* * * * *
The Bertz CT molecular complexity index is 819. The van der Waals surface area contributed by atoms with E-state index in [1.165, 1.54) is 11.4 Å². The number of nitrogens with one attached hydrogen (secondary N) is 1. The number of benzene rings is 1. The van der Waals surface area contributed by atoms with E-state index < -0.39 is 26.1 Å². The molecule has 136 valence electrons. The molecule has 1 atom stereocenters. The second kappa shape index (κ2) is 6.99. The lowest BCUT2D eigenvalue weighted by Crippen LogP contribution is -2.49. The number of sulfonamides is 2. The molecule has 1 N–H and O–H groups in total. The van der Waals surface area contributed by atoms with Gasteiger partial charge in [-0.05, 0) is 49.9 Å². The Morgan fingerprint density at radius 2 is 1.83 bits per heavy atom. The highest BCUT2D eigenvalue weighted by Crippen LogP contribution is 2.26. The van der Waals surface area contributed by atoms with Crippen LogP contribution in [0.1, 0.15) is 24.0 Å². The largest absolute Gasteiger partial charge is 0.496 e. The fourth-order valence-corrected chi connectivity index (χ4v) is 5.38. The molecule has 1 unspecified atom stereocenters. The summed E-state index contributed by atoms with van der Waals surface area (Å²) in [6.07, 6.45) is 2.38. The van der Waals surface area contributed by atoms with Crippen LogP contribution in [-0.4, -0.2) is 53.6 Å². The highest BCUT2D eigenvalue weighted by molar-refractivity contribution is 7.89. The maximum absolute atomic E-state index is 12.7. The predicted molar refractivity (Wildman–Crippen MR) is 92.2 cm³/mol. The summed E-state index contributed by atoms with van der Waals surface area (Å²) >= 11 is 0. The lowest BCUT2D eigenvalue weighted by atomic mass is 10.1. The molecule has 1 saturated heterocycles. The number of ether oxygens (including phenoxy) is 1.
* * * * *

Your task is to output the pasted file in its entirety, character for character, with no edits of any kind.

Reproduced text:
The Bertz CT molecular complexity index is 819. The van der Waals surface area contributed by atoms with E-state index in [1.165, 1.54) is 11.4 Å². The number of nitrogens with one attached hydrogen (secondary N) is 1. The number of benzene rings is 1. The van der Waals surface area contributed by atoms with E-state index < -0.39 is 26.1 Å². The molecule has 136 valence electrons. The molecule has 1 atom stereocenters. The second kappa shape index (κ2) is 6.99. The lowest BCUT2D eigenvalue weighted by Crippen LogP contribution is -2.49. The number of sulfonamides is 2. The molecule has 1 N–H and O–H groups in total. The van der Waals surface area contributed by atoms with Gasteiger partial charge in [-0.05, 0) is 49.9 Å². The Morgan fingerprint density at radius 2 is 1.83 bits per heavy atom. The highest BCUT2D eigenvalue weighted by Crippen LogP contribution is 2.26. The van der Waals surface area contributed by atoms with Crippen LogP contribution in [0.1, 0.15) is 24.0 Å². The largest absolute Gasteiger partial charge is 0.496 e. The fourth-order valence-corrected chi connectivity index (χ4v) is 5.38. The molecule has 1 unspecified atom stereocenters. The summed E-state index contributed by atoms with van der Waals surface area (Å²) in [6.07, 6.45) is 2.38. The van der Waals surface area contributed by atoms with Crippen LogP contribution in [-0.4, -0.2) is 53.6 Å². The highest BCUT2D eigenvalue weighted by molar-refractivity contribution is 7.89. The maximum absolute atomic E-state index is 12.7. The predicted molar refractivity (Wildman–Crippen MR) is 92.2 cm³/mol. The summed E-state index contributed by atoms with van der Waals surface area (Å²) >= 11 is 0. The lowest BCUT2D eigenvalue weighted by atomic mass is 10.1. The molecule has 1 saturated heterocycles. The number of ether oxygens (including phenoxy) is 1.